English 17th century Civil War period helmet with triple bar face guard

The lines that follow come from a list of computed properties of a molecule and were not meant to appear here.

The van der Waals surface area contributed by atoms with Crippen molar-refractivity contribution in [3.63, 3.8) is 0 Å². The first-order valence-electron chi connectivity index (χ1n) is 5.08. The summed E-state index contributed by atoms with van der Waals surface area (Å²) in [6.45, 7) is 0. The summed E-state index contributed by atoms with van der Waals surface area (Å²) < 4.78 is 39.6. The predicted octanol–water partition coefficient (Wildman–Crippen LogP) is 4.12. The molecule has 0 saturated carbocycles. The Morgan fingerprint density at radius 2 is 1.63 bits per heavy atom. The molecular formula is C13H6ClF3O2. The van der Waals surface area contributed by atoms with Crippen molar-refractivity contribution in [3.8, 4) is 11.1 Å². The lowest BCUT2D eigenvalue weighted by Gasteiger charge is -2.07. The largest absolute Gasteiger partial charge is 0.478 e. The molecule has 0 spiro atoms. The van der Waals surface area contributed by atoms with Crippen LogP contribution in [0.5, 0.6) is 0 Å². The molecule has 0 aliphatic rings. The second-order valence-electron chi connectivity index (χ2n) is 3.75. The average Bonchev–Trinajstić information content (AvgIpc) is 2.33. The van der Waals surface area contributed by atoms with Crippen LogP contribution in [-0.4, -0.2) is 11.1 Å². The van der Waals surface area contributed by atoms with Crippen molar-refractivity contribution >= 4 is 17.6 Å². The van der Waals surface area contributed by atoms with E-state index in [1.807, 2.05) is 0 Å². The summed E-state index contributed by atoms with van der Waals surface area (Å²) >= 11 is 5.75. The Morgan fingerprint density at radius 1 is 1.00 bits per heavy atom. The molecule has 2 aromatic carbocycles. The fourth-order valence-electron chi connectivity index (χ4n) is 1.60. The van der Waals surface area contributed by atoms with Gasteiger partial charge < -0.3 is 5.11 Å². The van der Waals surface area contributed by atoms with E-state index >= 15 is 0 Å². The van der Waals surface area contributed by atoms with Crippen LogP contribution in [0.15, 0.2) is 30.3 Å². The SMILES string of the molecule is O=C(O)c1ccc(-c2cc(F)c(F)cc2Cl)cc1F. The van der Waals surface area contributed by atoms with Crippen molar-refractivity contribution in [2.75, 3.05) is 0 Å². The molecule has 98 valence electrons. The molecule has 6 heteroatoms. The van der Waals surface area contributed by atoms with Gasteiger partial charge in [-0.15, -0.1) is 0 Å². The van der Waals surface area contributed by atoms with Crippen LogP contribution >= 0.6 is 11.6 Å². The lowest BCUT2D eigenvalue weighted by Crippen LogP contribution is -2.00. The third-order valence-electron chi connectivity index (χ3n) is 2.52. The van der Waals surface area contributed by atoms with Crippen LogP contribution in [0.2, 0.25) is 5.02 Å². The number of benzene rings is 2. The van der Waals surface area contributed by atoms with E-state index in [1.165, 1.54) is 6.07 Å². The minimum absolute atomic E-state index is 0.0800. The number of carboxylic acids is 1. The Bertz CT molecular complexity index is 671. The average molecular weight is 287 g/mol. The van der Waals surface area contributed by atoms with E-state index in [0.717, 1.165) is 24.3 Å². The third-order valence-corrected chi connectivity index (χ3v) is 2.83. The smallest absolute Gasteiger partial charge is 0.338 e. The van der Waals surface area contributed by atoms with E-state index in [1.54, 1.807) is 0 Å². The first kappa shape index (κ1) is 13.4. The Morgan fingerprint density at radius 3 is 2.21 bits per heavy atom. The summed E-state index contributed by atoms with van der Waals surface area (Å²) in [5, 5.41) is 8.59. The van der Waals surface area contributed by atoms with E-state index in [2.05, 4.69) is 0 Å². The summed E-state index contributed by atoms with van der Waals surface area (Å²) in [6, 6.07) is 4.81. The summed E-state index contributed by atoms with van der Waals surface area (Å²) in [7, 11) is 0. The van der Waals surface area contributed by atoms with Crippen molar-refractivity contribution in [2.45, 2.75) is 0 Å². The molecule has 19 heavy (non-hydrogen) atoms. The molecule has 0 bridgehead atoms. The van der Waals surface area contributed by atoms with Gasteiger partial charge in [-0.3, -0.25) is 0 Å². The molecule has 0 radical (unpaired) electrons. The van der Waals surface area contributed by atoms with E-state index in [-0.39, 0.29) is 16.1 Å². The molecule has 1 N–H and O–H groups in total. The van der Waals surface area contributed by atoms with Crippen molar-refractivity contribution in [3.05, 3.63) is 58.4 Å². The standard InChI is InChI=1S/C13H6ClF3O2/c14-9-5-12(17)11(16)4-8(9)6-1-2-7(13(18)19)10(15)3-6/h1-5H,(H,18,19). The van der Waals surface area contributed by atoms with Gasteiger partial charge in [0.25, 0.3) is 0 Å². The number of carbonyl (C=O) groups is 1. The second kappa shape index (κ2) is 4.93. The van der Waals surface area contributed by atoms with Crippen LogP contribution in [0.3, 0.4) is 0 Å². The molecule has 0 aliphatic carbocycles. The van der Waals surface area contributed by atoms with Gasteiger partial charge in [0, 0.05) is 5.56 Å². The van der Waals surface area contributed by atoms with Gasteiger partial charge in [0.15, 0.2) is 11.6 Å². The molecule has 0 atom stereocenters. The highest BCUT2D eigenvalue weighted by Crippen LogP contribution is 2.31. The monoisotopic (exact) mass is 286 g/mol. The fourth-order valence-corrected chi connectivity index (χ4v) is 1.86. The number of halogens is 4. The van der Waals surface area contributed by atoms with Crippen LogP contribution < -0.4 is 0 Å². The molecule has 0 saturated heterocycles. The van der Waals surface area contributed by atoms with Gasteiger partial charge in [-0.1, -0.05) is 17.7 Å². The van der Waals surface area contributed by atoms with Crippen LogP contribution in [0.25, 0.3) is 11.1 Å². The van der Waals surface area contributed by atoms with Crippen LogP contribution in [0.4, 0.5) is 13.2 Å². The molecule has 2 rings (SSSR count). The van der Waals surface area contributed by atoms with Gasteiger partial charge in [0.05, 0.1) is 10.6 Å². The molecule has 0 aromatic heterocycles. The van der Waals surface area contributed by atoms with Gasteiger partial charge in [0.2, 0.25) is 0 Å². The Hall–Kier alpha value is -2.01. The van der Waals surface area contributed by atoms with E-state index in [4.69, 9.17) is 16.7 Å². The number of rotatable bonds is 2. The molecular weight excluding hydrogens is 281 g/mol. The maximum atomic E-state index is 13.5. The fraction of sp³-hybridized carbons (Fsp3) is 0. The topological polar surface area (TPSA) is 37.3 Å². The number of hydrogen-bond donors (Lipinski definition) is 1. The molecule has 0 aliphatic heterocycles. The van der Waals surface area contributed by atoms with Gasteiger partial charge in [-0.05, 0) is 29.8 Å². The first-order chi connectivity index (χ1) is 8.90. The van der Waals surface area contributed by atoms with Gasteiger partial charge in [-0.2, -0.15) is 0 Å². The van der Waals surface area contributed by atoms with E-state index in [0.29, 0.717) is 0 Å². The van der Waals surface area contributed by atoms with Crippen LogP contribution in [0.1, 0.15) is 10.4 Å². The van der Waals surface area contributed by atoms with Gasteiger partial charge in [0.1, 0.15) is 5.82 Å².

A good very heavyweight example of an English Civil War period helmet, sometimes called a 'lobster-pot', used by royalist an parlimentarian troops alike during the mid years of the 17th century. This is a typical troopers or harqubusiers helmet of very thick heavy steel, with a proof shit mark to one side to 'prove' this strength. The lower rim of the bowl shows two further marks stamps by the maker one applied to a rivet head, the other sttruck deeply into the metal itself. The bowl is formed of two halves, fire welded together and then chiselled to resemble a seam with rivet heads, some separation but very solid, probably caused by a blow. The peaked visor lifts partially to enable access to the wearers face and mouth, the triple bar face guard as used only in England and ubiquitous to the period. The reverse with a neckguard hammered from steel, and fashioned to give the impression of seperate lames. INside the helmet is black, with many square headed rivets used typically to retain the leather strapping and lining, now largely missingm as are the cheekguards which would have hung on leather attachments. Overall very good condition, a very nice characteristic example of these now scarce english examples. circa 1640.